I cannot delete such a type of #file.ext#

sedsil

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Dear All,

I cannot delete such a type of #file.ext# by using the command "rm". What can I do?
sedsil.
 


kc1di

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Hello @sedsil,
Welcome to the Linux.org forums.

What error message do you get when you try to rm the file?
Where is the file located on the system and what are it's permissions?

It might be helpful to those trying to help you if you included the Distro your using also.
 
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S

sedsil

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hi kc1di,
here is the message I got:

-bash-4.2$ rm #md_6b.log.1#
rm: missing operand
Try 'rm --help' for more information.
-bash-4.2$
 

Old Tom Bombadil

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It's a bad idea to use special characters, like #, as the first character in a file name. The easiest method to delete this file is to preface the file name with ./ (dot slash), like this:
Code:
rm ./#md_6b.log.1#

If that gives you a Permission Denied error, then use sudo:
Code:
sudo rm ./#md_6b.log.1#

Of course you need to be inside the directory with the file you want to delete when you give the appropriate rm command above. This article gives more information about special characters in file names.
 

kc1di

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Old Tom beat me to it. Do as he says change the name of the file if It indeed has # as the first character. That symbol usually mean ignore what follows.
 

JasKinasis

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It's a bad idea to use special characters, like #, as the first character in a file name. The easiest method to delete this file is to preface the file name with ./ (dot slash), like this:
Code:
rm ./#md_6b.log.1#

If that gives you a Permission Denied error, then use sudo:
Code:
sudo rm ./#md_6b.log.1#

Of course you need to be inside the directory with the file you want to delete when you give the appropriate rm command above. This article gives more information about special characters in file names.
Actually #filename.ext# is typical of a backup file automatically created by emacs. So if you open a file in emacs, edit it and then quit without saving, it often creates a backup file that has # characters at the start/end of the original filename. And it is possible that other software might create similarly named backup files.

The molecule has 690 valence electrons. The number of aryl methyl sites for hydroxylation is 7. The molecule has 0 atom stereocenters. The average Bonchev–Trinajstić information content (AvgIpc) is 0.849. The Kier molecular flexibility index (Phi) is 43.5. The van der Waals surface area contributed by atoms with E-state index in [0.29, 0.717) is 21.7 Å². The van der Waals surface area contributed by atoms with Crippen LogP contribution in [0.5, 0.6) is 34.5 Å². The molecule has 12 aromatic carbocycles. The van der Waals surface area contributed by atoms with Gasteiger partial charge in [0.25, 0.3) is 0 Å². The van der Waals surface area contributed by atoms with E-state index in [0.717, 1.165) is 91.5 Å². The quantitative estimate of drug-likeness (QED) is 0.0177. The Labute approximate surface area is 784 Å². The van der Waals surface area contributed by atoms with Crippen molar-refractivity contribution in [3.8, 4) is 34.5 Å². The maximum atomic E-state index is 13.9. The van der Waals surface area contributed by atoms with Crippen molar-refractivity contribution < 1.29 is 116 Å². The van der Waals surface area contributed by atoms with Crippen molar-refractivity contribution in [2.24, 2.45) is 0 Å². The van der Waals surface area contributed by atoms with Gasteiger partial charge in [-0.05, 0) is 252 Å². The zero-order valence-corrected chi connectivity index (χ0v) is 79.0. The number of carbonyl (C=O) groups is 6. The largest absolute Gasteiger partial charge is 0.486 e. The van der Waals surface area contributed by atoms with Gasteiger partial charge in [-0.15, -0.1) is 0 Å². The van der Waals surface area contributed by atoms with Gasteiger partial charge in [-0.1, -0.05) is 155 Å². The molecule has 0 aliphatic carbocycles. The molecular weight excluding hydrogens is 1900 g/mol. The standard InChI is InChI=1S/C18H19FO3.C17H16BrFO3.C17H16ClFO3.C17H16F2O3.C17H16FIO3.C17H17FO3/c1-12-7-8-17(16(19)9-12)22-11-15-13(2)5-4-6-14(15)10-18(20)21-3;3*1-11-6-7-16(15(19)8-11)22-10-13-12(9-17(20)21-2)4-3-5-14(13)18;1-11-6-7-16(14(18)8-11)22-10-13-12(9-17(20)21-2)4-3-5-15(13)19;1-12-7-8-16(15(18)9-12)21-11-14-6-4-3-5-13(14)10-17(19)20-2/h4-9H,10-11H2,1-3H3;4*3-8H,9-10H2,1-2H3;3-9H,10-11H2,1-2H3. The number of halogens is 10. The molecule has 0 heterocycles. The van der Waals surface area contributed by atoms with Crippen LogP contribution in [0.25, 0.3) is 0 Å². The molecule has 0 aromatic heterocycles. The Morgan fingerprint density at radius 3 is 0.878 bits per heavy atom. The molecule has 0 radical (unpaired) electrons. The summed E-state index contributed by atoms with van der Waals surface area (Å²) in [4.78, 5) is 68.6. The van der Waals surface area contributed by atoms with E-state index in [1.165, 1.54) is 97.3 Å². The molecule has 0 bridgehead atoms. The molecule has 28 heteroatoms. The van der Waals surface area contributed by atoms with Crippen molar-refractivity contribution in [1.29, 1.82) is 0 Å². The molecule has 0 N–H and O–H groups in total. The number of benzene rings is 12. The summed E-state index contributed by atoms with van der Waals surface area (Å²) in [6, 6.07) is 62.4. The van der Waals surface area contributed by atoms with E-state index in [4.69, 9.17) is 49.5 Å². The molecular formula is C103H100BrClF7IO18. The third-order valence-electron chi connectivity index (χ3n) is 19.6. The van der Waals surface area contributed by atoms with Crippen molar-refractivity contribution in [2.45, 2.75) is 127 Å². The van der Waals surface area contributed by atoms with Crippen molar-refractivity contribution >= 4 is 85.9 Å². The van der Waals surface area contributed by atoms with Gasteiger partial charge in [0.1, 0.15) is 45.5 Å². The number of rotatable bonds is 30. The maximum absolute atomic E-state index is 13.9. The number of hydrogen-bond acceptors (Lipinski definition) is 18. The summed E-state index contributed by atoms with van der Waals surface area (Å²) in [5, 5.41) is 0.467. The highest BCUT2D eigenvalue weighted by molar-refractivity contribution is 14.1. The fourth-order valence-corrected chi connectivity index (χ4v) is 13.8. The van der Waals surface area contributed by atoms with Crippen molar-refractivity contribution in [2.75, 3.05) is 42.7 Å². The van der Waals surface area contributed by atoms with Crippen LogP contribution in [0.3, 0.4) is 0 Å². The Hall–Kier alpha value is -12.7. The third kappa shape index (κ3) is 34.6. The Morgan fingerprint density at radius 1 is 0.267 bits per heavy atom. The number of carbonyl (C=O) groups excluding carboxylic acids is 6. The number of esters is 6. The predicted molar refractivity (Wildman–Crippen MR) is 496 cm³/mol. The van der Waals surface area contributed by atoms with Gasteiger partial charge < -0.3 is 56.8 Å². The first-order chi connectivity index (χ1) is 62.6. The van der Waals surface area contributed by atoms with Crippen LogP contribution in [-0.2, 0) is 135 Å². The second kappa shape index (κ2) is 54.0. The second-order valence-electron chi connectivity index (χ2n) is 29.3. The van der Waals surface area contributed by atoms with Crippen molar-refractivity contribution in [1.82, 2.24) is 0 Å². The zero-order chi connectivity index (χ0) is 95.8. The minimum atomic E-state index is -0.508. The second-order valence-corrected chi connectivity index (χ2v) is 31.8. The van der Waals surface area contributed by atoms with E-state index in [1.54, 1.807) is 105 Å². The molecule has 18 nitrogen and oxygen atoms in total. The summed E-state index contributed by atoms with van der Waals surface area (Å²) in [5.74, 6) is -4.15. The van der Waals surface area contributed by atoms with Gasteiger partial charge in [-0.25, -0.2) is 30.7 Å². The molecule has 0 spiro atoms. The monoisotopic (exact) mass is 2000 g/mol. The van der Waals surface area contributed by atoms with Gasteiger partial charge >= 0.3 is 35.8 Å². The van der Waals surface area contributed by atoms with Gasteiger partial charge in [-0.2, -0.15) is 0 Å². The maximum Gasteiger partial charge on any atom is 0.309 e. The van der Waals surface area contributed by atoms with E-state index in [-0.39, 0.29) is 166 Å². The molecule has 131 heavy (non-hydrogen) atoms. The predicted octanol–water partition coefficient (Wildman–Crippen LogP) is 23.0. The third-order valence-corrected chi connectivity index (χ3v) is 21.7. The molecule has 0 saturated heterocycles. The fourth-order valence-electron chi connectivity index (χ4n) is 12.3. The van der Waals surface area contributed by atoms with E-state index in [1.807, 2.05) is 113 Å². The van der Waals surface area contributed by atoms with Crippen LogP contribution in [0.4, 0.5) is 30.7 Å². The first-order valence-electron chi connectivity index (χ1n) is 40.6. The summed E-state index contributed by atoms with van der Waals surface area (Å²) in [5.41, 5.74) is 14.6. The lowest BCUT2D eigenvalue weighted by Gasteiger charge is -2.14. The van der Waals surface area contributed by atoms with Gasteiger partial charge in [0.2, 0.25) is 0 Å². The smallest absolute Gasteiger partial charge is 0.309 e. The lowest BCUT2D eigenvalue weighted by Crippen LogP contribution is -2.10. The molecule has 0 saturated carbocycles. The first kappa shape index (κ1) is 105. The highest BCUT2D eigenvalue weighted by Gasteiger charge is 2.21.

RE: filenames containing special characters
You should either escape any special characters with backspaces, or enclose them in double quotes.

So in order to remove the temporary files in the terminal, you could use backspaces to "escape" special characters in the file-name like this:
Bash:
rm /path/to/\#md_6b.log.1\#
OR using double quotes:
Bash:
rm "/path/to/#md_6b.log.1#"

And as pointed out by @Old Tom Bombadil , if you require root permissions in order to remove the files, you should use sudo.
e.g.
Bash:
sudo rm "/path/to/#md_6b.log.1#"

Also note:
In all of the above examples, substitute /path/to/ with the actual path to the file you want to delete.
 
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sedsil

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Actually #filename.ext# is typical of a backup file automatically created by emacs. So if you open a file in emacs, edit it and then quit without saving, it often creates a backup file that has # characters at the start/end of the original filename. And it is possible that other software might create similarly named backup files.

RE: filenames containing special characters
You should either escape any special characters with backspaces, or enclose them in double quotes.

So in order to remove the temporary files in the terminal, you could use backspaces to "escape" special characters in the file-name like this:
Bash:
rm /path/to/\#md_6b.log.1\#
OR using double quotes:
Bash:
rm "/path/to/#md_6b.log.1#"

And as pointed out by @Old Tom Bombadil , if you require root permissions in order to remove the files, you should use sudo.
e.g.
Bash:
sudo rm "/path/to/#md_6b.log.1#"

Also note:
In all of the above examples, substitute /path/to/ with the actual path to the file you want to delete.
thanks for the solution
 
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